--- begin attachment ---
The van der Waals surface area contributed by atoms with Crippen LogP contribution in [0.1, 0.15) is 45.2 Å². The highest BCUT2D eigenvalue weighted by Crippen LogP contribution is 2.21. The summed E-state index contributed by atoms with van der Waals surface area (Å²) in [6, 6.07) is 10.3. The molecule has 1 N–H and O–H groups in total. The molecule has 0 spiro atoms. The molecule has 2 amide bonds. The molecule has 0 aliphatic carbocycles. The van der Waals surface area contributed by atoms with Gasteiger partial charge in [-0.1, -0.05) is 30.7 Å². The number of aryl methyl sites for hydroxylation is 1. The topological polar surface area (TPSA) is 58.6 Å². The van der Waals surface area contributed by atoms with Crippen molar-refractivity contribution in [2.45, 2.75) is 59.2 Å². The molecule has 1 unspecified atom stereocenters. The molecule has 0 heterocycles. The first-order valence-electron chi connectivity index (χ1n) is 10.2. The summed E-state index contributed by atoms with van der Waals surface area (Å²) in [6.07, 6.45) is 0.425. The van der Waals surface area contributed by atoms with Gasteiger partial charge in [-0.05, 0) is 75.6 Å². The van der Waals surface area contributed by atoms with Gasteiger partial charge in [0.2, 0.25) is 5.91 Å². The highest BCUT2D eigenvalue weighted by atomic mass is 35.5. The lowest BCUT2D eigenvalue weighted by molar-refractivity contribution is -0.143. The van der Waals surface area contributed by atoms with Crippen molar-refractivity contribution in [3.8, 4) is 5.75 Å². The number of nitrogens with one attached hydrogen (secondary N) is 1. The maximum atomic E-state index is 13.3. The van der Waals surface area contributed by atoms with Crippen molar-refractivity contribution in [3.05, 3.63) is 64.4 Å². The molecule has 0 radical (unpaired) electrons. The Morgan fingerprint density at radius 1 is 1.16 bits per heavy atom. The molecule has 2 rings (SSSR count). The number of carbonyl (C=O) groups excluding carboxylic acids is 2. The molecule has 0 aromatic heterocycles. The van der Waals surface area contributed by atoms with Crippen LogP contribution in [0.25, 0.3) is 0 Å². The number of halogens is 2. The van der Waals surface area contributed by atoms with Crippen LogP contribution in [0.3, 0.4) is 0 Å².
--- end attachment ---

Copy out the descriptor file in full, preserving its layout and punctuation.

The van der Waals surface area contributed by atoms with Crippen LogP contribution in [0.1, 0.15) is 45.2 Å². The highest BCUT2D eigenvalue weighted by Crippen LogP contribution is 2.21. The summed E-state index contributed by atoms with van der Waals surface area (Å²) in [6, 6.07) is 10.3. The molecule has 1 N–H and O–H groups in total. The molecule has 0 spiro atoms. The molecule has 2 amide bonds. The molecule has 0 aliphatic carbocycles. The van der Waals surface area contributed by atoms with Gasteiger partial charge in [-0.1, -0.05) is 30.7 Å². The number of aryl methyl sites for hydroxylation is 1. The topological polar surface area (TPSA) is 58.6 Å². The van der Waals surface area contributed by atoms with Crippen molar-refractivity contribution in [2.45, 2.75) is 59.2 Å². The molecule has 1 unspecified atom stereocenters. The molecule has 0 heterocycles. The first-order valence-electron chi connectivity index (χ1n) is 10.2. The summed E-state index contributed by atoms with van der Waals surface area (Å²) in [6.07, 6.45) is 0.425. The van der Waals surface area contributed by atoms with Gasteiger partial charge in [-0.05, 0) is 75.6 Å². The van der Waals surface area contributed by atoms with Gasteiger partial charge in [0.2, 0.25) is 5.91 Å². The highest BCUT2D eigenvalue weighted by atomic mass is 35.5. The lowest BCUT2D eigenvalue weighted by molar-refractivity contribution is -0.143. The van der Waals surface area contributed by atoms with Crippen molar-refractivity contribution in [3.8, 4) is 5.75 Å². The number of nitrogens with one attached hydrogen (secondary N) is 1. The maximum atomic E-state index is 13.3. The van der Waals surface area contributed by atoms with Crippen molar-refractivity contribution in [3.05, 3.63) is 64.4 Å². The molecule has 0 radical (unpaired) electrons. The Morgan fingerprint density at radius 1 is 1.16 bits per heavy atom. The molecule has 2 rings (SSSR count). The number of carbonyl (C=O) groups excluding carboxylic acids is 2. The molecule has 0 aromatic heterocycles. The van der Waals surface area contributed by atoms with Crippen LogP contribution in [0.25, 0.3) is 0 Å². The number of halogens is 2. The van der Waals surface area contributed by atoms with Crippen LogP contribution in [0.3, 0.4) is 0 Å².